U.S. Manufacturing PMI® at 59.9%
Economic activity in the manufacturing sector grew in August, with the overall economy notching a 15th consecutive month of growth, say the nation’s supply executives in the latest Manufacturing ISM® Report On Business®.
The report was issued today by Timothy R. Fiore, CPSM, C.P.M., Chair of the Institute for Supply Management® (ISM®) Manufacturing Business Survey Committee: “The August Manufacturing PMI® registered 59.9 percent, an increase of 0.4 percentage point from the July reading of 59.5 percent. This figure indicates expansion in the overall economy for the 15th month in a row after contraction in April 2020. The New Orders Index registered 66.7 percent, increasing 1.8 percentage points from the July reading of 64.9 percent. The Production Index registered 60 percent, an increase of 1.6 percentage points compared to the July reading of 58.4 percent. The Prices Index registered 79.4 percent, down 6.3 percentage points compared to the July figure of 85.7 percent; this is its first reading below 80 percent since December 2020 (77.6 percent). The Backlog of Orders Index registered 68.2 percent, 3.2 percentage points higher than the July reading of 65 percent. The Employment Index indicated contraction at 49 percent, 3.9 percentage points lower compared to the July reading of 52.9 percent. The Supplier Deliveries Index registered 69.5 percent, down 3 percentage points from the July figure of 72.5 percent. The Inventories Index registered 54.2 percent, 5.3 percentage points higher than the July reading of 48.9 percent. The New Export Orders Index registered 56.6 percent, an increase of 0.9 percentage point compared to the July reading of 55.7 percent. The Imports Index registered 54.3 percent, an 0.6-percentage point increase from the July reading of 53.7 percent.”
Fiore continues, “Business Survey Committee panelists reported that their companies and suppliers continue to struggle at unprecedented levels to meet increasing demand. All segments of the manufacturing economy are impacted by record-long raw-materials lead times, continued shortages of critical basic materials, rising commodities prices and difficulties in transporting products. The new surges of COVID-19 are adding to pandemic-related issues — worker absenteeism, short-term shutdowns due to parts shortages, difficulties in filling open positions and overseas supply chain problems — that continue to limit manufacturing-growth potential. However, optimistic panel sentiment remained strong, with eight positive comments for every cautious comment. Demand expanded, with the (1) New Orders Index growing, supported by continued expansion of the New Export Orders Index, (2) Customers’ Inventories Index remaining at very low levels and (3) Backlog of Orders Index staying at a very high level. Consumption (measured by the Production and Employment indexes) declined in the period, with a combined 2.3-percentage point decrease to the Manufacturing PMI® calculation. The Employment Index returned to contraction after one month of expansion; hiring difficulties at panelists’ companies were the most significant hurdle to further output in August, as validated by the growth in inventory accounts. Inputs — expressed as supplier deliveries, inventories, and imports — continued to support input-driven constraints to production expansion, at slower rates compared to July. The Supplier Deliveries Index softened while the Inventories Index made a strong move into expansion territory due to improvements in raw material deliveries as well as work in progress inventory being held longer due to key part shortages. The Prices Index expanded for the 15th consecutive month, indicating continued supplier pricing power and scarcity of supply chain goods.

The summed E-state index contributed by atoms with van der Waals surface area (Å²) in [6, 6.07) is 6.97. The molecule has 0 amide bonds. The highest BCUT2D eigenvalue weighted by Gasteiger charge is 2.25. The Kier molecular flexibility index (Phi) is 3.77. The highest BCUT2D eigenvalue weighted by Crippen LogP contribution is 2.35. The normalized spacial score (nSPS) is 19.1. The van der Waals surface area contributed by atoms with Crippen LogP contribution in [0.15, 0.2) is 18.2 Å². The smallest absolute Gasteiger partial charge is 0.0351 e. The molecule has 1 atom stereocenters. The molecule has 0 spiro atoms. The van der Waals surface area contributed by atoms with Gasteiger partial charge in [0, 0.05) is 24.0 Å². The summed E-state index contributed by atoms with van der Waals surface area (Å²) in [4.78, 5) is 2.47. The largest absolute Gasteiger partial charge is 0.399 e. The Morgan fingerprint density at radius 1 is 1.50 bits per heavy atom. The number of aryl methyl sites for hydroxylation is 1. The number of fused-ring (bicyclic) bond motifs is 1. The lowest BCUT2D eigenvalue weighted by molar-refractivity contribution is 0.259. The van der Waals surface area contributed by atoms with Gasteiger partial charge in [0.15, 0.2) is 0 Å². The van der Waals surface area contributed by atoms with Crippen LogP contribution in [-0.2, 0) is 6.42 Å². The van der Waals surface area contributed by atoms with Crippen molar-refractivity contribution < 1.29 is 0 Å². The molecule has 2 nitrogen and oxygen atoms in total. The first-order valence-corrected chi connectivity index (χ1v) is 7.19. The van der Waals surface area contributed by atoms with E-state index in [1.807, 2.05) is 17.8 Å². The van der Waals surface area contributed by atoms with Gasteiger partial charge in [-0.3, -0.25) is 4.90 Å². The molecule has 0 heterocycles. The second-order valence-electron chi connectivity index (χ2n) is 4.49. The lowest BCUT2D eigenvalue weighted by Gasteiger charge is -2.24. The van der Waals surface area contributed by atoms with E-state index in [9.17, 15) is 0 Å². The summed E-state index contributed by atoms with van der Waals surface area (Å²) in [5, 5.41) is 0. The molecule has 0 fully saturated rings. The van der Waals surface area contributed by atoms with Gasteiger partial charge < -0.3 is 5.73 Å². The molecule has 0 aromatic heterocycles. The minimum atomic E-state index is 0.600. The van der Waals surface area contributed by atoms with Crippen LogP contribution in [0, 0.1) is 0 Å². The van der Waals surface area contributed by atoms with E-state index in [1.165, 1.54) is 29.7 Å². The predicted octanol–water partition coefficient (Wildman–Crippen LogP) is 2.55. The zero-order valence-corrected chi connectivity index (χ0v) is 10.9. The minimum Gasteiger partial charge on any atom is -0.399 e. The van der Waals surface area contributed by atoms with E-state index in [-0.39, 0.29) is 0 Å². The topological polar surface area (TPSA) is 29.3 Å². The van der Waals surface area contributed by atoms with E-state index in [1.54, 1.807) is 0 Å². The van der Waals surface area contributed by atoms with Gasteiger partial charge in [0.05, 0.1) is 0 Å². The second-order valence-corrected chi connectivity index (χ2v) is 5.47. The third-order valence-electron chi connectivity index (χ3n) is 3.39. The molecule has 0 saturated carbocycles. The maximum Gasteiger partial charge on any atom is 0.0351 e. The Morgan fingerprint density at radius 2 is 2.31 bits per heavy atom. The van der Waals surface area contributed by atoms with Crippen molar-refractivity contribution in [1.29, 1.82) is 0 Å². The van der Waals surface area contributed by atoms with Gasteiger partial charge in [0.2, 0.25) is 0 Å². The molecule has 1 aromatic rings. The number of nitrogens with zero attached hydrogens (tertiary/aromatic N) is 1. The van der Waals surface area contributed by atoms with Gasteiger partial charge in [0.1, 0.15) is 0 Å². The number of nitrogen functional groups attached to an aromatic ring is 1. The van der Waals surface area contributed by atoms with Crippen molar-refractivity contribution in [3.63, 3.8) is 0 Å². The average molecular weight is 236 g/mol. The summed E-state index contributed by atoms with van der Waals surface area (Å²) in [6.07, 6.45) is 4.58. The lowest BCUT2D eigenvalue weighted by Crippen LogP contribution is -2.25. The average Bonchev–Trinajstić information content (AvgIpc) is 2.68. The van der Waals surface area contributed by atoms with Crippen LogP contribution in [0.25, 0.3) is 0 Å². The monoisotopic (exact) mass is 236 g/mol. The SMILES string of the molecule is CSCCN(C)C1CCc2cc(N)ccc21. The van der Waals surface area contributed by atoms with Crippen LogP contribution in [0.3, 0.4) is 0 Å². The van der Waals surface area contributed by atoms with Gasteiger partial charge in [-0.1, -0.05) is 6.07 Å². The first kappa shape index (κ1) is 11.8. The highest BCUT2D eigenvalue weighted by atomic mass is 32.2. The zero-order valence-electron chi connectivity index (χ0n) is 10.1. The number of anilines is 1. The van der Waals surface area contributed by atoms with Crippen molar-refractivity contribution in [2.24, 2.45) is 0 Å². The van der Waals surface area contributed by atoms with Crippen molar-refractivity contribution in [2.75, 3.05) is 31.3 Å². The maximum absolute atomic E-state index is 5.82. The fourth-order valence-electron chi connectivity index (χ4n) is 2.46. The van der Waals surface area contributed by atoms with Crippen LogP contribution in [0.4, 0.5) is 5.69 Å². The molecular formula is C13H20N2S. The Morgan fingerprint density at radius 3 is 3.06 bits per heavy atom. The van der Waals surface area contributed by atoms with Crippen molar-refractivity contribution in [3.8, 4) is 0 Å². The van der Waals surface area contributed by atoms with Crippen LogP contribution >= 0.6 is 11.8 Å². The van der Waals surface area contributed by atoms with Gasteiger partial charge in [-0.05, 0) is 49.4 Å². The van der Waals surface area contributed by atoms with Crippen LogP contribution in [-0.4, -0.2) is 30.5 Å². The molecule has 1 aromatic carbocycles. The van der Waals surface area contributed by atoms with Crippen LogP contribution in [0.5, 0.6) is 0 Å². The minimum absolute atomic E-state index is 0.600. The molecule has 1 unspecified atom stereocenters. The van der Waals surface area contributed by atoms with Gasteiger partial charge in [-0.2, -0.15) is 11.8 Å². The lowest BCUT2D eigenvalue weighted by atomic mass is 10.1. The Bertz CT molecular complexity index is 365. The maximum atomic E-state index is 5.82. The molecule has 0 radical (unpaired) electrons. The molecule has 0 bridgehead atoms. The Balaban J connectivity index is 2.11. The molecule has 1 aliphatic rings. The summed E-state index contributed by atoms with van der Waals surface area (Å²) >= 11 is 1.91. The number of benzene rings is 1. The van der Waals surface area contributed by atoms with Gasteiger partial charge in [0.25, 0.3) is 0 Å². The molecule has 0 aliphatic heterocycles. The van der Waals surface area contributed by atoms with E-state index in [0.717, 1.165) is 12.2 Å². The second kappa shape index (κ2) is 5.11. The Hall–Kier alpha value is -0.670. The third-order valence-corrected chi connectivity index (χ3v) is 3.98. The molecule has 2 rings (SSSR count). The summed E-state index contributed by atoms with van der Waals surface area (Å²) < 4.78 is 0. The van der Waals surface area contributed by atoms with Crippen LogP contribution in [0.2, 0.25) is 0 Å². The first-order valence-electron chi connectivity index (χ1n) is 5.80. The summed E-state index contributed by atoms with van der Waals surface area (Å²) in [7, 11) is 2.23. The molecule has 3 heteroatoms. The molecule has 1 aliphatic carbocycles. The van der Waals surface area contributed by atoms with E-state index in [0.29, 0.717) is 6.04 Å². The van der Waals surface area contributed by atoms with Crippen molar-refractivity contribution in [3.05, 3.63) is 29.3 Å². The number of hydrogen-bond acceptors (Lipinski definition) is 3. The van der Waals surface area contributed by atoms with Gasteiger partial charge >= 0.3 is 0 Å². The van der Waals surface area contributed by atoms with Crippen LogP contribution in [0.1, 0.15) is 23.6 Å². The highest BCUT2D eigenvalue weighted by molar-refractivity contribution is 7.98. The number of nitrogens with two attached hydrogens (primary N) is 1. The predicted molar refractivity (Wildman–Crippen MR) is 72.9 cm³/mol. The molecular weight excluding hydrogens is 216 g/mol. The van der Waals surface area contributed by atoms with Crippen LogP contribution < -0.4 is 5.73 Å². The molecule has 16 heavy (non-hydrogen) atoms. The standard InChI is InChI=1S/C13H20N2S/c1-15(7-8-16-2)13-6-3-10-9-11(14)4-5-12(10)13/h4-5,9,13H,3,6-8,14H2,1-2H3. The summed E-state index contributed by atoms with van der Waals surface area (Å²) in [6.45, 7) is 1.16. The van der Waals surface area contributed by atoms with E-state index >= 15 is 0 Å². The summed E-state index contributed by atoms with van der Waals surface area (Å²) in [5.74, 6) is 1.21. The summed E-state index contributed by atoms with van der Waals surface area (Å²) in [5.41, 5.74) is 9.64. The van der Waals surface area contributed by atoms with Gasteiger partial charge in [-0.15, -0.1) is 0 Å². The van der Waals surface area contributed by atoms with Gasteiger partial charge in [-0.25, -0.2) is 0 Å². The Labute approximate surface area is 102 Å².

“All of the six biggest manufacturing industries — Computer & Electronic Products; Fabricated Metal Products; Chemical Products; Food, Beverage & Tobacco Products; Transportation Equipment; and Petroleum & Coal Products, in that order — registered moderate to strong growth in August.
“Manufacturing performed well for the 15th straight month, with demand, consumption and inputs registering month-over-month growth, in spite of unprecedented obstacles. Panelists’ companies and their supply chains continue to struggle to respond to strong demand due to difficulties in hiring and a clear cycle of labor turnover as workers opt for more attractive job conditions. Disruptions from COVID-19, primarily in Southeast Asia, are having dramatic impacts on many industry sectors. Ports congestion in China continues to be a headwind as transportation networks remain stressed. Demand remains at strong levels, despite increased prices for nearly everything,” says Fiore. The 15 manufacturing industries reporting growth in August — in the following order — are: Furniture & Related Products; Computer & Electronic Products; Machinery; Primary Metals; Electrical Equipment, Appliances & Components; Fabricated Metal Products; Plastics & Rubber Products; Chemical Products; Miscellaneous Manufacturing; Food, Beverage & Tobacco Products; Transportation Equipment; Wood Products; Printing & Related Support Activities; Paper Products; and Petroleum & Coal Products. The two industries reporting a decrease in August compared to July are Textile Mills; and Nonmetallic Mineral Products.